In the last half of the 1950s there were three major trends in contemporary jazz. First, a general modern jazz form had developed in the period since World War II, which can be called "mainstream," best exemplified by the music of Gerry Mulligan's various bands. Second, a number of instruments that either had never been used seriously in jazz, such as the flute, oboe, and flügelhorn, or had been unpopular, such as the soprano saxophone, were used to bring new instrumental voices into the music. Third, avant-garde or free jazz leaders such as John Coltrane, Ornette Coleman, Eric Dolphy, Pharaoh Sanders, Archie Shepp, Cecil Taylor, and Rahsaan Roland Kirk continued to explore new harmonic, melodic, and rhythmic relationships. The new jazz is often atonal, and traditional melodic instruments often assume rhythmic-percussive roles and vice versa.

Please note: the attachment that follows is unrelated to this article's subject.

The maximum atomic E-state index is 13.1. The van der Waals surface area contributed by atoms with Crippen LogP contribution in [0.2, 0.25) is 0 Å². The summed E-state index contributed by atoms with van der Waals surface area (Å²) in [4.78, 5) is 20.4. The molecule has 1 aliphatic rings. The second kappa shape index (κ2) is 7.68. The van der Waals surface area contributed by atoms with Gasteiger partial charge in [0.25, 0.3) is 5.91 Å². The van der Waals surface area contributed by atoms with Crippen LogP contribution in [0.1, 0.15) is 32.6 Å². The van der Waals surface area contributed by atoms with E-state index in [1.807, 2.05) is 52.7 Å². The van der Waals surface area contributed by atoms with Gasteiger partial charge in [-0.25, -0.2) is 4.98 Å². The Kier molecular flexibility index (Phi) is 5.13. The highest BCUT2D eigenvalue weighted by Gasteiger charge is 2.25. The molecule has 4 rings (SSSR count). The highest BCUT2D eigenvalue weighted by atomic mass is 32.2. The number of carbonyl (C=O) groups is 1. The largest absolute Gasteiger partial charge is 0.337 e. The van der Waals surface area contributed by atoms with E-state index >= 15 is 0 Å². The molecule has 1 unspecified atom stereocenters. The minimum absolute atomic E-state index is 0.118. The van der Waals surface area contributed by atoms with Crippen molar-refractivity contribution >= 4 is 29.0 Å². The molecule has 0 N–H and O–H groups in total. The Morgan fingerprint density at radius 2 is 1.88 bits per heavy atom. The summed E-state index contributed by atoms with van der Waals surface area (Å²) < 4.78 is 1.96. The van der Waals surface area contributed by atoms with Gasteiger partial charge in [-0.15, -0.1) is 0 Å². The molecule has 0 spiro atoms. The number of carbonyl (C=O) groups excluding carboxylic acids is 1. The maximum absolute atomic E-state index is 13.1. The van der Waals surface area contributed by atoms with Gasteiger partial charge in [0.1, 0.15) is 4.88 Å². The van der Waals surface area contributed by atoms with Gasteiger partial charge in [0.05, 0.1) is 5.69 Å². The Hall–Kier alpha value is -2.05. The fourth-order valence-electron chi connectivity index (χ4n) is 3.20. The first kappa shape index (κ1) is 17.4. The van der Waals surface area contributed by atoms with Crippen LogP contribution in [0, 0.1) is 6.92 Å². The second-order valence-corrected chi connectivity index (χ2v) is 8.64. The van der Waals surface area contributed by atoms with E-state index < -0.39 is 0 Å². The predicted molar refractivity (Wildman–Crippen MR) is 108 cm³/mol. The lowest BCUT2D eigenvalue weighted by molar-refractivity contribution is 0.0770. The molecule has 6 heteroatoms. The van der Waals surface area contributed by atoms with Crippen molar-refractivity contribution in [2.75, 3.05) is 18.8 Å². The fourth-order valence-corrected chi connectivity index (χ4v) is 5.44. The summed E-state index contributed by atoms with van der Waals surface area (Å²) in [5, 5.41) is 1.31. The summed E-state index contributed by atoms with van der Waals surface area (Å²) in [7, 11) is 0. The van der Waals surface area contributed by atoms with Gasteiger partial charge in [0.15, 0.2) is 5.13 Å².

In the late 1960s many jazz musicians, such as Miles Davis, Wayne Shorter, Larry Coryell, Gary Burton, Keith Jarrett, and Chick Corea, investigated the connections between rock and jazz in a musical style known as fusion. After the rapid innovations of the 1960s and 70s, the jazz of the 1980s appeared less form-bending and somewhat revivalist, with musicians reluctant to follow trends and accept labels. Emerging in the early 1990s was a style often called acid jazz, a hybrid form that combined traditional jazz, soul, and funk with Latin and hip-hop rhythms. Some of the prominent jazz artists of the 1980s, 1990s, and early 2000s include Wynton and Branford Marsalis, Terence Blanchard, David Murray, John Carter, Henry Threadgill, Cyrus Chestnut, and Joshua Redman.